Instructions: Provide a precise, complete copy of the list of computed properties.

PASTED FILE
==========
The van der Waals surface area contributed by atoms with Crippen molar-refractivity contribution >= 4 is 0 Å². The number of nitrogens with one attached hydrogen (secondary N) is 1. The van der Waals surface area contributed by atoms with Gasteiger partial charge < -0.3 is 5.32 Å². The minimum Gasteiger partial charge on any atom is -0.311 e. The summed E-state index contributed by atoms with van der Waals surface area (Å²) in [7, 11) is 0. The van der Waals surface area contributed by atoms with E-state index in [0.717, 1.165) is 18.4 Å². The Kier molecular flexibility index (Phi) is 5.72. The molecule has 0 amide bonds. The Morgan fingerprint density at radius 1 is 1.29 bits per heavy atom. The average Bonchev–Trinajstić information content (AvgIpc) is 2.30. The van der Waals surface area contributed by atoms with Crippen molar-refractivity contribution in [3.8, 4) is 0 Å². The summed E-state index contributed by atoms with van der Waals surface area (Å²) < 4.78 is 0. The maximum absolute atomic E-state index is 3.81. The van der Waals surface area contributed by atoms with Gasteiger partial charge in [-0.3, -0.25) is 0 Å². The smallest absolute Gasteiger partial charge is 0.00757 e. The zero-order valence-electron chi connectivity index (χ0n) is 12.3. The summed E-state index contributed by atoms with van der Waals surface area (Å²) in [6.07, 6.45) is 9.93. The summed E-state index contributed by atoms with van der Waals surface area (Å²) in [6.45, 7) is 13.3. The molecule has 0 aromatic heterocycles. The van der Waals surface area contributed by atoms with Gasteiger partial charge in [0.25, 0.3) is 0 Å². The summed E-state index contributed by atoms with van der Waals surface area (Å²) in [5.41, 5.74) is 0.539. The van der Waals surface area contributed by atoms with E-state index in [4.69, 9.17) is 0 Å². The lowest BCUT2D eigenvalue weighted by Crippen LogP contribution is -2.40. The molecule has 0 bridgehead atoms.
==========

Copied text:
The van der Waals surface area contributed by atoms with Crippen molar-refractivity contribution >= 4 is 0 Å². The number of nitrogens with one attached hydrogen (secondary N) is 1. The van der Waals surface area contributed by atoms with Gasteiger partial charge < -0.3 is 5.32 Å². The minimum Gasteiger partial charge on any atom is -0.311 e. The summed E-state index contributed by atoms with van der Waals surface area (Å²) in [7, 11) is 0. The van der Waals surface area contributed by atoms with E-state index in [0.717, 1.165) is 18.4 Å². The Kier molecular flexibility index (Phi) is 5.72. The molecule has 0 amide bonds. The Morgan fingerprint density at radius 1 is 1.29 bits per heavy atom. The average Bonchev–Trinajstić information content (AvgIpc) is 2.30. The van der Waals surface area contributed by atoms with Crippen molar-refractivity contribution in [3.8, 4) is 0 Å². The summed E-state index contributed by atoms with van der Waals surface area (Å²) < 4.78 is 0. The maximum absolute atomic E-state index is 3.81. The van der Waals surface area contributed by atoms with Gasteiger partial charge in [-0.3, -0.25) is 0 Å². The smallest absolute Gasteiger partial charge is 0.00757 e. The zero-order valence-electron chi connectivity index (χ0n) is 12.3. The summed E-state index contributed by atoms with van der Waals surface area (Å²) in [6.07, 6.45) is 9.93. The summed E-state index contributed by atoms with van der Waals surface area (Å²) in [6.45, 7) is 13.3. The molecule has 0 aromatic heterocycles. The van der Waals surface area contributed by atoms with Gasteiger partial charge in [0.25, 0.3) is 0 Å². The summed E-state index contributed by atoms with van der Waals surface area (Å²) in [5.41, 5.74) is 0.539. The van der Waals surface area contributed by atoms with E-state index in [4.69, 9.17) is 0 Å². The lowest BCUT2D eigenvalue weighted by Crippen LogP contribution is -2.40. The molecule has 0 bridgehead atoms.